Where I lived was, in those days, considered a very high-class place. The streets were lined with trees and the houses consisted of single-family dwellings and four family flats. We lived in a four family flat with three rooms, consisting of living room, bedroom, and kitchen. Very cozy, to say the least. I really wonder how Mom and Dad had more children after me. Maybe that is the reason for four-year intervals between us all…it took a lot of guts and a great deal of planning to do the DEED since everyone slept in the same room. I moved to the living room foldout couch when I was fifteen. Boy, my own room – complete with a television and living room furniture!! Until then I was on a cot and my sisters were in a bunk bed.
There was no one my age within a couple of blocks of us so I spent a lot of time by myself. Mom was very protective and I could not go more than six houses in ether direction from our front door. This was in a safer day than we live in today. I was twelve before I could cross a major street. My cousin was crossing it at nine. I was really embarrassed but Mom would not give in to my pleadings at letting me grow up by at least crossing the street.
The main entertainment in our home in those days was, of course, the radio. After supper Dad would sit back in the easy chair, and when Mom was finished with the dishes (as we got older my sister and I did them with a great deal of fighting, as I remember) she would sit in the living room with Dad. At about 7 p.m. the entire family would retire and turn on the radio in the bedroom. At 9 p.m. it would be shut off and we were all expected to dutifully go to sleep. Dad got up at 5 a.m., so when he went to sleep we all went to sleep.
I don’t remember very many major traumas during those early years. I was not allowed to do very many things that other children my age were doing. First, there were not very many children my age, and secondly, Mom was very protective of me. Fighting with others was definitely not allowed, and even if I were picked on I would get in trouble if I fought back. Dad did not agree and taught me how to box. In fact, he even gave me a set of boxing gloves for my birthday when I was seven. The word got out in the neighborhood that the little Dago could not fight. So naturally, I was fair game. This did change after I disregarded my Mother’s injunction and won a pretty good fight with a neighborhood bully. No one really bothered me too much again.
The major upset in those years came one Sunday afternoon when Mom and Dad and I went to an air show at Lambert Field. There was to be a demonstration of parachuting and some of the latest air equipment of the day that was winning the war. This was, I believe, 1943 or 1944. I remember this even so clearly that it seems like yesterday. The DC-3’s came over the field and little white dots began to fall out from its sides. Paratroopers!! In real life! What a thrill and event for me. The excitement was building. Next on the program was to be a glider flight carrying the mayor and chaplain and some other dignitaries. A glider, of course, is an airplane without an engine. It was made of wood and towed behind a power-driven aircraft. When it was over its target, the towrope would be released and the glider would noiselessly glide to an open area delivering its cargo of men and machinery. It could not be picked up on radar because of its wooden construction and was becoming an important factor in the European war theater.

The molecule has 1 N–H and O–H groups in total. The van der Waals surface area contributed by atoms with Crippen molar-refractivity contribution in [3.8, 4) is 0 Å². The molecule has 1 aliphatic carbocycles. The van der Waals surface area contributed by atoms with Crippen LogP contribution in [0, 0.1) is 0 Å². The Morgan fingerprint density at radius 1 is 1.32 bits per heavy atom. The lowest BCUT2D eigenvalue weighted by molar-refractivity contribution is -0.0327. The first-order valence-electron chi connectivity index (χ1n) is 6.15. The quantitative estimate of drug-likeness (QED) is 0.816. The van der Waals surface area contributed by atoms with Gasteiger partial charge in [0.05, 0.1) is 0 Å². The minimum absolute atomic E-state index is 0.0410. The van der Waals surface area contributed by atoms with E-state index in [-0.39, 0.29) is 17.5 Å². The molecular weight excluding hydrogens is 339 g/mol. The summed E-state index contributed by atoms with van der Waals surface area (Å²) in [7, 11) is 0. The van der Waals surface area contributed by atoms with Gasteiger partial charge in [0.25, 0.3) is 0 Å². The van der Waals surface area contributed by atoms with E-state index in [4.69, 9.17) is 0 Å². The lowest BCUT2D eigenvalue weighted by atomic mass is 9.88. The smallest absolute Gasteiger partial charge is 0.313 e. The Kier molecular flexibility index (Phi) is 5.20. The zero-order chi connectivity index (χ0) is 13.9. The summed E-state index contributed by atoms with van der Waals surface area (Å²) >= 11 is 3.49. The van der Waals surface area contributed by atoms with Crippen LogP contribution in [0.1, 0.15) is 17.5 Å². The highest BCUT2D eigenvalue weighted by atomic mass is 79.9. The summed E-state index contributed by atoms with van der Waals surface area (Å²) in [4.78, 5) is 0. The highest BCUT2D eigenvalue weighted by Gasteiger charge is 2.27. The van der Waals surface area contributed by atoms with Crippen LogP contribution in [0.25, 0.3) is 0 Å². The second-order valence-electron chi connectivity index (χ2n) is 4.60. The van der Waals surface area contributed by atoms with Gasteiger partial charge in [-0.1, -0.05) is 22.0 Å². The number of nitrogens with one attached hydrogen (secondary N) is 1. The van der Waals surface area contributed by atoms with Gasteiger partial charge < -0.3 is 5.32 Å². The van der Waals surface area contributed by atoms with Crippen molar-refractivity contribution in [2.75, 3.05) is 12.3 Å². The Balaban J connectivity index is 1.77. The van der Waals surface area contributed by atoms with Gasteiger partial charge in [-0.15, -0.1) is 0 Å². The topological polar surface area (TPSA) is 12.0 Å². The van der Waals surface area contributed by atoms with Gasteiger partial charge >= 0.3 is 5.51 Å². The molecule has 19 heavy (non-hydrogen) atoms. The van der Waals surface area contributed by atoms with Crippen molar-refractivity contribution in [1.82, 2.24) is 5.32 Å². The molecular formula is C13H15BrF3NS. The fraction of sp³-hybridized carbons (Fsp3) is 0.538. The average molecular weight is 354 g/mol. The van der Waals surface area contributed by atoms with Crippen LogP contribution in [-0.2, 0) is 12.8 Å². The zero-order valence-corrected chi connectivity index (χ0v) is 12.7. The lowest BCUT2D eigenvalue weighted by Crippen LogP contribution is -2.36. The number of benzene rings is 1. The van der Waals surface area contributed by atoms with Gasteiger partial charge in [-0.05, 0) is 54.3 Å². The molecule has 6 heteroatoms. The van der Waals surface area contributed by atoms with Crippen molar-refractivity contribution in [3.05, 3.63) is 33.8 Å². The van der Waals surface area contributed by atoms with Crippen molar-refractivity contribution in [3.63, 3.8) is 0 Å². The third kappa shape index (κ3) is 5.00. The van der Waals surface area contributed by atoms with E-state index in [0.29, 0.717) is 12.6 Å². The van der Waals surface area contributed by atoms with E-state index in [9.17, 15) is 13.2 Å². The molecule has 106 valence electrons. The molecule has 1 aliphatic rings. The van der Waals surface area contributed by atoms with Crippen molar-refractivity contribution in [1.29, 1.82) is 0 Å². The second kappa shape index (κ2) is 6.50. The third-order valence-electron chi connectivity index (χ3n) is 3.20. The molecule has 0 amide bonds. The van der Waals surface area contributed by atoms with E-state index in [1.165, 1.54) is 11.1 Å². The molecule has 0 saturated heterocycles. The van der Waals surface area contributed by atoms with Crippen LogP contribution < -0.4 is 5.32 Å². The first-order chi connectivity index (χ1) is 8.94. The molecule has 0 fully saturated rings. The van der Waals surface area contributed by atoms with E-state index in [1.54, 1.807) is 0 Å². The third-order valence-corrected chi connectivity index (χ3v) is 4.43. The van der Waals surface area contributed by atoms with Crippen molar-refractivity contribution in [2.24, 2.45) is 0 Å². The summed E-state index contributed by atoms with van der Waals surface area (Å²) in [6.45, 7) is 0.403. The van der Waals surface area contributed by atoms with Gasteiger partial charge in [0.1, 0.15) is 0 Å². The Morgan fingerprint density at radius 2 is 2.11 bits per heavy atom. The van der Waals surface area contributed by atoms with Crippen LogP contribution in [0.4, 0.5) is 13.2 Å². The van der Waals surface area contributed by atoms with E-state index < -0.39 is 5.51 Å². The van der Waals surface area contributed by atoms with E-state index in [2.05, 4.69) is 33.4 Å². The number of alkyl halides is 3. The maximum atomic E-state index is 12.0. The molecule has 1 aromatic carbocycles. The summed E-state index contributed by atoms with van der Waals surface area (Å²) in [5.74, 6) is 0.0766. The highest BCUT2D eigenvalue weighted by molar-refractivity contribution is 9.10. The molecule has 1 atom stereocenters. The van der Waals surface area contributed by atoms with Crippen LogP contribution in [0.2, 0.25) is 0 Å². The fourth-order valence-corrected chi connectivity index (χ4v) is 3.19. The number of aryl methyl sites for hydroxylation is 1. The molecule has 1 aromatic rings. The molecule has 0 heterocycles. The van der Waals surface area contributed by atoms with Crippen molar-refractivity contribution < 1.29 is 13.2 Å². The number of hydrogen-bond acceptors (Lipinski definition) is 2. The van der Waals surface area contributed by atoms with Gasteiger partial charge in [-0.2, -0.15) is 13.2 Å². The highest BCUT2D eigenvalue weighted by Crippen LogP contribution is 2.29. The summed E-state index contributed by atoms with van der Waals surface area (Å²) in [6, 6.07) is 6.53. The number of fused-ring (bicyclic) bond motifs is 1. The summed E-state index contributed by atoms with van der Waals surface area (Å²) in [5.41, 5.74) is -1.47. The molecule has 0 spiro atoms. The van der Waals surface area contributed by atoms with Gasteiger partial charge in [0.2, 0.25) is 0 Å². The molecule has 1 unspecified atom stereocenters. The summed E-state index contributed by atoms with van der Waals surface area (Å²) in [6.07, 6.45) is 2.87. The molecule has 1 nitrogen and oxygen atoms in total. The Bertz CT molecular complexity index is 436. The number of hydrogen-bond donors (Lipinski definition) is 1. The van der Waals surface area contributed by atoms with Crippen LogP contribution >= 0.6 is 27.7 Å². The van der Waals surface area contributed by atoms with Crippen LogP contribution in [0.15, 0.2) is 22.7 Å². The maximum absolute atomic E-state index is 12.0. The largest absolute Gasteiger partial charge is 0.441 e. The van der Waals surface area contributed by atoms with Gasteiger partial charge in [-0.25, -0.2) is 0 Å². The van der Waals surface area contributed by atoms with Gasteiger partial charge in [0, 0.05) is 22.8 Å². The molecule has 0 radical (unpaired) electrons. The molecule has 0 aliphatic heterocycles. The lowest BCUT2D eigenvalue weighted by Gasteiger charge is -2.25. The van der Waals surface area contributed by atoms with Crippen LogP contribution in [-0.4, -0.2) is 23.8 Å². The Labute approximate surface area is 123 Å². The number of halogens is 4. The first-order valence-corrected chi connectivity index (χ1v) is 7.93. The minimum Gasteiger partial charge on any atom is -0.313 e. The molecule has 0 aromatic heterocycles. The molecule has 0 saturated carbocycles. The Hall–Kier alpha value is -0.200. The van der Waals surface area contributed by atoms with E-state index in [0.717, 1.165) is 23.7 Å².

I can still see the dignitaries boarding the aircraft with the DC-3 taxiing down the runway, glider in tow. Both became airborne and flew away from the field becoming smaller as the distance increased. Then, circling, they began to head back to the field releasing the towrope as they passed overhead. As the rope fell from the glider’s nose, and it separated from the airplane, something went wrong. One wing tilted crazily upward and began to drift down to earth while the main body of the craft began to spiral down erratically, crashing into the runway around fifteen thousand yards from were we stood. The impact threw pieces of wood and debris in all directions and it was evident even to this young mind that no one could have lived through this.
The screams of people all around me still echo in my ears, as much as the visual trauma hangs in my memory. This event left its impact upon me for many years and still plays a part in my dislike of flying. Mom was particularly hysterical, as I remember, for the next couple days, although Dad took a calmer attitude. I think it bothered him but he did not let on. His English heritage did not allow Dad to demonstrate much emotion or feeling. This was something that I had to learn over the years.